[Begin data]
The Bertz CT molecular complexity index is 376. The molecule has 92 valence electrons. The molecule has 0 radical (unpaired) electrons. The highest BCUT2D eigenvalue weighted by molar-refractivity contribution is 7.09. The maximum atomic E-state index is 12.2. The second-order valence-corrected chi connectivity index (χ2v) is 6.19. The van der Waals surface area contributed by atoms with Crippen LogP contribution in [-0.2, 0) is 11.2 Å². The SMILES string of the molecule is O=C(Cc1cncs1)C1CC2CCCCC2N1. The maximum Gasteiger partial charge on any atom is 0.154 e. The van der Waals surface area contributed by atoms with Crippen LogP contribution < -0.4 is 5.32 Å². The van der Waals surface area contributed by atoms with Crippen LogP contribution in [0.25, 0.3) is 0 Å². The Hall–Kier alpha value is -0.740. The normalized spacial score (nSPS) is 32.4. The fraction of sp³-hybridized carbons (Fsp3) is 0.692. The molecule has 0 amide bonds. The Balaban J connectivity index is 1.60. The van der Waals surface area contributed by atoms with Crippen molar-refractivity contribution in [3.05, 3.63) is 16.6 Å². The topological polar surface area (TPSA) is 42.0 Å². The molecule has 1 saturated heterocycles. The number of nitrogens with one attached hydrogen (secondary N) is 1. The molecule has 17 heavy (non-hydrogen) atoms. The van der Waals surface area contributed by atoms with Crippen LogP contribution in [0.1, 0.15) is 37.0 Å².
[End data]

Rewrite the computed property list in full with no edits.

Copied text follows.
The Bertz CT molecular complexity index is 376. The molecule has 92 valence electrons. The molecule has 0 radical (unpaired) electrons. The highest BCUT2D eigenvalue weighted by molar-refractivity contribution is 7.09. The maximum atomic E-state index is 12.2. The second-order valence-corrected chi connectivity index (χ2v) is 6.19. The van der Waals surface area contributed by atoms with Crippen LogP contribution in [-0.2, 0) is 11.2 Å². The SMILES string of the molecule is O=C(Cc1cncs1)C1CC2CCCCC2N1. The maximum Gasteiger partial charge on any atom is 0.154 e. The van der Waals surface area contributed by atoms with Crippen LogP contribution < -0.4 is 5.32 Å². The van der Waals surface area contributed by atoms with Crippen LogP contribution in [0.25, 0.3) is 0 Å². The Hall–Kier alpha value is -0.740. The normalized spacial score (nSPS) is 32.4. The fraction of sp³-hybridized carbons (Fsp3) is 0.692. The molecule has 0 amide bonds. The Balaban J connectivity index is 1.60. The van der Waals surface area contributed by atoms with Crippen molar-refractivity contribution in [3.05, 3.63) is 16.6 Å². The topological polar surface area (TPSA) is 42.0 Å². The molecule has 1 saturated heterocycles. The number of nitrogens with one attached hydrogen (secondary N) is 1. The molecule has 17 heavy (non-hydrogen) atoms. The van der Waals surface area contributed by atoms with Crippen LogP contribution in [0.1, 0.15) is 37.0 Å².